Drawing upon his own experience, Johnson, a specialist in Japan-U.S. relations, said he was invited to Okinawa in 1996. The former Japanese colony is an island smaller than Kauai with a population of 1.3 million, he noted, but 38 U.S. military bases are maintained there. The best real estate is given over to recreation facilities for Americans which exclude locals. Troops rape an average of two Okinawan women per month—an outrage that fuels native objections to a U.S. presence.
Okinawa is just one example of U.S. intrusion upon foreign populations, Johnson pointed out. If, however, Turkey (for instance) had a military base in Southern California, American fathers would be encouraging their sons to attack the Turkish occupiers at any time.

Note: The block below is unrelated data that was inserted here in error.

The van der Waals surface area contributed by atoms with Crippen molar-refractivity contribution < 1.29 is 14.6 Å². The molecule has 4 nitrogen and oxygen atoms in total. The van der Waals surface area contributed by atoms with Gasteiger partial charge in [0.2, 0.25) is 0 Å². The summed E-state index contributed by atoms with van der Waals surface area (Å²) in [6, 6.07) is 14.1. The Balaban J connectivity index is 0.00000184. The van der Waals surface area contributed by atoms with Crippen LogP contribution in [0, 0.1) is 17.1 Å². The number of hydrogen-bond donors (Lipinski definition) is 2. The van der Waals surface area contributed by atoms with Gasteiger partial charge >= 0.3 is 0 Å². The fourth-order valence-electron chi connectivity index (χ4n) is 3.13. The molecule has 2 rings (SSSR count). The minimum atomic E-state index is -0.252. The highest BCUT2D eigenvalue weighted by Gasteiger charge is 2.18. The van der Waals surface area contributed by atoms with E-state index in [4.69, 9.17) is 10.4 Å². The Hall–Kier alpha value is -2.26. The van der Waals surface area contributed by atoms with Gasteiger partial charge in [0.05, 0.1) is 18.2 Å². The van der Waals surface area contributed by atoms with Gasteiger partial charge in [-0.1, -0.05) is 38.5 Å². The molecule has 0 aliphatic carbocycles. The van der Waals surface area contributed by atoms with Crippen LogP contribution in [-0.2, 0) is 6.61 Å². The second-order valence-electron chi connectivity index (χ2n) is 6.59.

Because Americans never have had to put up with foreign troops, he noted, they have no idea of the resentment our military bases create all over the world.
There are 101 U.S. bases in South Korea, he said, and others in Germany, Italy, England, and the island of Diego Garcia, from which all the strategic bombers left for Iraq.
“Life in the military today is not the same as most veterans knew it,” Johnson continued. “Kitchen duties, laundry, clean-up are farmed out today to Kellogg, Brown and Root (a subsidiary of Halliburton, the company Vice President Richard Cheney was CEO of before becoming vice president).”
A state of perpetual war is a prerequisite of the military state, Johnson averred, and this is what Cheney foresees in his call for a regime change in 50 countries.
The retired professor recalled the words of Founding Father James Madison, who warned against entrusting the right to go to war with just one man. “Yet,” he exclaimed, the Congress gave this right to Bush in August 2002!”